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In a single day, Trump shows his 2020 cards

In a single day, Trump shows his 2020 cards

Across a 12-hour period on Thursday, President Donald Trump stepped directly onto some of the most volatile fault lines that could rev up his fiercest supporters. | Alex Wong/Getty Images 2020 elections In a single day, Trump shows his 2020 cards The president is sending his base a clear message: He’s still fighting even if…


Donald Trump

Across a 12-hour period on Thursday, President Donald Trump stepped directly onto some of the most volatile fault lines that could rev up his fiercest supporters. | Alex Wong/Getty Images

2020 elections

In a single day, Trump shows his 2020 cards

The president is sending his base a clear message: He’s still fighting even if his policies stumble.

President Donald Trump is on a mission to show supporters he’s still the same fighter they elected.

He pushed back against establishment Washington on Thursday with a one-two punch — first by giving conservative bloggers a space to air their grievances about anti-conservative media bias, and then by announcing anexecutive orderto collect data about immigrants after the courts blocked him from adding a citizenship question to the census.

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The actions — like so many other policies and events being organized by the Trump White House — aren’t likely to yield substantive policy changes. But they’re designed to appeal to the president’s conservative base as he heads into a tough reelection fight.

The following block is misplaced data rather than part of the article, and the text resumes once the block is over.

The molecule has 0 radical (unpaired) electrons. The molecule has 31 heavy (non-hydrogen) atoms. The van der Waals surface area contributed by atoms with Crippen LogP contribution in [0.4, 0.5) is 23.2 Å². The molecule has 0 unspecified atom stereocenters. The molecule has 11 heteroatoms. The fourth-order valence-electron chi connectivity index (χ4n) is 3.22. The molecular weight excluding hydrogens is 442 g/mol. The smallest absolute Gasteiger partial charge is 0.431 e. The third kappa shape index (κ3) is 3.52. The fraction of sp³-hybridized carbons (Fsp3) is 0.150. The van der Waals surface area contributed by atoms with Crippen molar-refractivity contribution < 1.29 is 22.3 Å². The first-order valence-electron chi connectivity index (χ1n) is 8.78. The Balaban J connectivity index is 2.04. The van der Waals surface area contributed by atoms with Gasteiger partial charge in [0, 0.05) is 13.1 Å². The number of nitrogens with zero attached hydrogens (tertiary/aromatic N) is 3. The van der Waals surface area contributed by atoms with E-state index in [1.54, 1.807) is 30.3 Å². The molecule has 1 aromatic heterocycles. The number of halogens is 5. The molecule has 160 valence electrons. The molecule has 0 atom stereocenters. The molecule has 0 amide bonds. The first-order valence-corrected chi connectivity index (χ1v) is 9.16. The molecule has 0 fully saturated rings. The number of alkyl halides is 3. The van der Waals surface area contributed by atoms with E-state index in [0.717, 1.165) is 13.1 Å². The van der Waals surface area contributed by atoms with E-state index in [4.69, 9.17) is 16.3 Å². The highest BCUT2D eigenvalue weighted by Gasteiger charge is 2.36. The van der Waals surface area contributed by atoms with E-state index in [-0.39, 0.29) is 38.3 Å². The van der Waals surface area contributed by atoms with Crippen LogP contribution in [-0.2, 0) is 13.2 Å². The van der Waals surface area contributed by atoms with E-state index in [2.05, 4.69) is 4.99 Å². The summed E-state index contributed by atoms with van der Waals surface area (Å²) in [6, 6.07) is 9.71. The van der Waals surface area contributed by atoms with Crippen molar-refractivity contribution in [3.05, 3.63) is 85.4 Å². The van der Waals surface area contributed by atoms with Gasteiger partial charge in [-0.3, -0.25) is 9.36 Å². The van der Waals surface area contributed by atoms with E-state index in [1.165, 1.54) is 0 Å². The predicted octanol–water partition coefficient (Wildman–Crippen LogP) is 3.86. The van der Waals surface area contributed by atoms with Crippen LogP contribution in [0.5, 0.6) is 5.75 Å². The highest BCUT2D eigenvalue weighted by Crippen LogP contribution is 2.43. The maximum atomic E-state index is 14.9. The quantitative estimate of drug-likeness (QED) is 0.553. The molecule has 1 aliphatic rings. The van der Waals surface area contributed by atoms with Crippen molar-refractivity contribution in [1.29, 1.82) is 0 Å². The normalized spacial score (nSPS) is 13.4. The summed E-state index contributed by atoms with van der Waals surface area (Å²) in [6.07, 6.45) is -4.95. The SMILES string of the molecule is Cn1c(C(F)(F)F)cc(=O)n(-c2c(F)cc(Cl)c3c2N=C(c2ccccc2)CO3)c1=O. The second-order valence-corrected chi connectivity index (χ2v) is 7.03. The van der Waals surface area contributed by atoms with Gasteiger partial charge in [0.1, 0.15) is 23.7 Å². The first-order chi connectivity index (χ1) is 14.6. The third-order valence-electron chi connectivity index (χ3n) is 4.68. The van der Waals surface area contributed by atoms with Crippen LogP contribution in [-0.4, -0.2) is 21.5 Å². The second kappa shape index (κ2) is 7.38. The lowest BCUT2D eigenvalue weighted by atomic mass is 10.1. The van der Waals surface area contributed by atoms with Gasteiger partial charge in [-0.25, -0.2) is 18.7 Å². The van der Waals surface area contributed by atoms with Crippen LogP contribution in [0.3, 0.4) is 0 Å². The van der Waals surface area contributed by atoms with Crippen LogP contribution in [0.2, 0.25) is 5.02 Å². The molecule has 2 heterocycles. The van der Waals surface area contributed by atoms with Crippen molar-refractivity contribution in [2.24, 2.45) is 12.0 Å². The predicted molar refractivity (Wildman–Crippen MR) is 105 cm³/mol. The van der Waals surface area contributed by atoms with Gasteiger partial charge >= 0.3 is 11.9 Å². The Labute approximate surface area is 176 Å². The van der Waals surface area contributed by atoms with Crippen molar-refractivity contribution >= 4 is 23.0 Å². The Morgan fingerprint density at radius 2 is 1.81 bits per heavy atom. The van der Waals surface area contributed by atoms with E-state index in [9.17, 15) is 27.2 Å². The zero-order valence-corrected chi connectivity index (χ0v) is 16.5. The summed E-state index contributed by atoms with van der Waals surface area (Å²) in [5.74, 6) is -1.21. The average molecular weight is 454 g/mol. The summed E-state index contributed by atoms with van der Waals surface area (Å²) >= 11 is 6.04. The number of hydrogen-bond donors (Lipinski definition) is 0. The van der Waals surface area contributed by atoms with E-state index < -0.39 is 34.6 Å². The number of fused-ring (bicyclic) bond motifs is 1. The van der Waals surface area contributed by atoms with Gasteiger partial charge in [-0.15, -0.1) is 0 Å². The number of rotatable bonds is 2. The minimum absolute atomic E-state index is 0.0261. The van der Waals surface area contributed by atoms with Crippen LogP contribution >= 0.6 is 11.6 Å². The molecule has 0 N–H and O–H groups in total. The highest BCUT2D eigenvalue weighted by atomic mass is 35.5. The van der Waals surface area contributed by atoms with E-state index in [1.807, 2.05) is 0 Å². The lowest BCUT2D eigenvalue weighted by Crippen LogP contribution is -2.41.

“That’s what the president does better than anyone: He fights,” said longtime Republican operative Ben Marchi, a Trump delegate to the 2016 national convention. “His ability to ‘never say die’ is one that doesn’t mesh with the Georgetown establishment. They view it as simple-minded and unintelligent, but the reality is that regular Americans appreciate his dogged persistence.”

Across a 12-hour period Thursday, in speeches and on Twitter, Trump stepped directly onto some of the most volatile fault lines that could rev up his fiercest supporters: immigration, the Pledge of Allegiance, social media bias, unfair trade with China, big banks, Iran, special counsel Robert Mueller’s investigation into Russian election interference, impeachment and, of course, individuals Democratic candidates for president.

It was a one-day sampling of what Trump hopes will give him a winning hand in 2020.

Washington’s established institutions— caring little about perceptions by anyone but supporters who flocked to him in 2016 because they were frustrated by business as usual, people close to Trump say.

In many cases, Trump only achievesincremental stepsor none at all — far from what he promised Americans when he was on the campaign trail in 2016. But most supporters still don’t see it as a failure. Instead, they see a man who is doing what he said he would.

Steve Cortes, a Trump ally who served on his Hispanic Advisory Council during the 2016 campaign and is serving on his 2020 reelection committee, described it as part of Trump’s “winning political formula for 2020.”

But anew pollthis week backed up what many Republicans have been advising Trump for months: He has a path to reelection if he can stick to a message focused on the strong economy.

Fifty-one percent of those polled said they approve of the way Trump hands the economy — the only major issue in which he has positive numbers — with 47 percent saying he deserves a large amount of credit for the state of the economy.

Still, Trump continues to veer off track, blasting his critics and talking up some of the nation’s most divisive issues including immigration.

It‘s led some Republicans to worry that Trump spends too much time appealing to his base instead of expanding his supporters through more mainstream policies. They lament that he has lost support of suburban voters in several key electoral states — including Michigan, Pennsylvania and Wisconsin — that were instrumental to Trump’s 2016 electoral college win but that Republicans lost in the 2018 midterms.

Alex Acosta’s controversial past involvement as a prosecutor in wealthy sex offender Jeffrey Epstein’s plea deal in 2008.

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